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7 albums you need to hear this week

With music from Jessy Lanza, Post Malone, Bethany Cosentino and more

By Rolling Stone UK

In the age of streaming, it’s never been easier to listen to new music — but with over 60,000 new songs added to Spotify every day, it’s also never been harder to know what to put on. Every week, the team at Rolling Stone UK will run down some of the best new releases that have been added to streaming services.

This week, we’ve highlighted records by Jessy Lanza, Post Malone, Bethany Cosentino, Aphex Twin, Dexys, Georgia and Travis Scott.

Jessy Lanza – Love Hallucination

The fourth record from this unflinchingly bold Canadian electropop producer is every bit as idiosyncratic as we’ve come to expect, although this time is characterised by a new confidence, almost a swagger, as she documents her move from the Bay Area to Los Angeles in typically sunny fashion. Her sound is one defined by its contrasts, floaty synths set against juddering bass, and those extremes are deepened on Love Hallucination, which explores sensuality and desire though the prisms of irresistible melody, beguiling instrumental choices and, frequentlly, knowingly witty lyrics, not least on the disarming ‘I Hate Myself’. Having established a singular sound on records one to three, Love Hallucination confirms that nobody is making off-kilter pop quite like Lanza.

Listen on: Spotify Apple Music | Amazon Music

Post Malone – Austin

On his fifth album, one that takes its title from his birth name, Post Malone finally turns his attention to something he’d continually deferred over the course of his meteoritic rise to hip hop supremacy; a record that explores his guitar-led rock influences. Austin Richard Post’s open reverence of the likes of Nirvana and Bob Dylan, combined with his penchant for emotions honesty, made an album like Austin feel like an inevitability, and while this is not a wholesale step into rock territory, it’s a first foray that throws up some of his most interesting work in a while, particularly on opener ‘Don’t Understand’, which feels like a ground-up reinvention of the sonic and emotions tenor that made him famous.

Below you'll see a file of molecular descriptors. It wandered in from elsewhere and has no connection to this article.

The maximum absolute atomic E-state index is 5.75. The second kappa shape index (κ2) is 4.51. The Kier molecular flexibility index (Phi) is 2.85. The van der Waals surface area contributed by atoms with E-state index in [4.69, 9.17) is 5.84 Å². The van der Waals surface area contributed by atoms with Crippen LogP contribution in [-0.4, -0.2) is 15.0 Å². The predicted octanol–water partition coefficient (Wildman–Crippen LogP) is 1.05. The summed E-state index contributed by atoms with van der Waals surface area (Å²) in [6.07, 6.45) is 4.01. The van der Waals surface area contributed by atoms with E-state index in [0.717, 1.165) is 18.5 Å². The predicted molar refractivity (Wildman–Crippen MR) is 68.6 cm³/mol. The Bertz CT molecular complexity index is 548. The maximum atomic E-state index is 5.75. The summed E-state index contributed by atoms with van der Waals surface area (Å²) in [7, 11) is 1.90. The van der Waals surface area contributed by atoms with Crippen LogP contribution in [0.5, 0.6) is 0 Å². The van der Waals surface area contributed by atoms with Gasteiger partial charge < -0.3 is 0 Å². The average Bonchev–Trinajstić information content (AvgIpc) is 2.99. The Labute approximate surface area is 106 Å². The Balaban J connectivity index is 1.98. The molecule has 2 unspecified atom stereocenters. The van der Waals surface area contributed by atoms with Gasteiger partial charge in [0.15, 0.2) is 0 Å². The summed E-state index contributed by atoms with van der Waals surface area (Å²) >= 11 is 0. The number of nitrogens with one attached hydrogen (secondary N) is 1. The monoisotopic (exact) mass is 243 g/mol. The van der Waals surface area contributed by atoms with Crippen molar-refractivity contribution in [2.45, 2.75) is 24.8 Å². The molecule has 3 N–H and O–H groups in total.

Listen on: Spotify Apple Music | TIDAL | Amazon Music

Bethany Cosentino – Natural Disaster

Ever since she first came to prominence, over a decade ago now, with Best Coast’s debut album, Crazy for You, Bethany Cosentino has been trying to escape her own long shadow, with varying degrees of success. The blissed-out pop of that record made her indie famous but also trapped her in amber as a caricature of herself, a stoner girl singing of boys, beaches and her cat, Snacks. Only now, as she ventures out under her own name for the first time, is she finally putting that image to bed, with a deeply authentic record that channels her biggest musical heroes – Christine McVie, Linda Ronstadt, Sheryl Crow – with wit, poise and verve.

Listen on: Spotify Apple Music | Amazon Music

Aphex Twin – Blackbox Life Recorder 21f/In a Room7 F760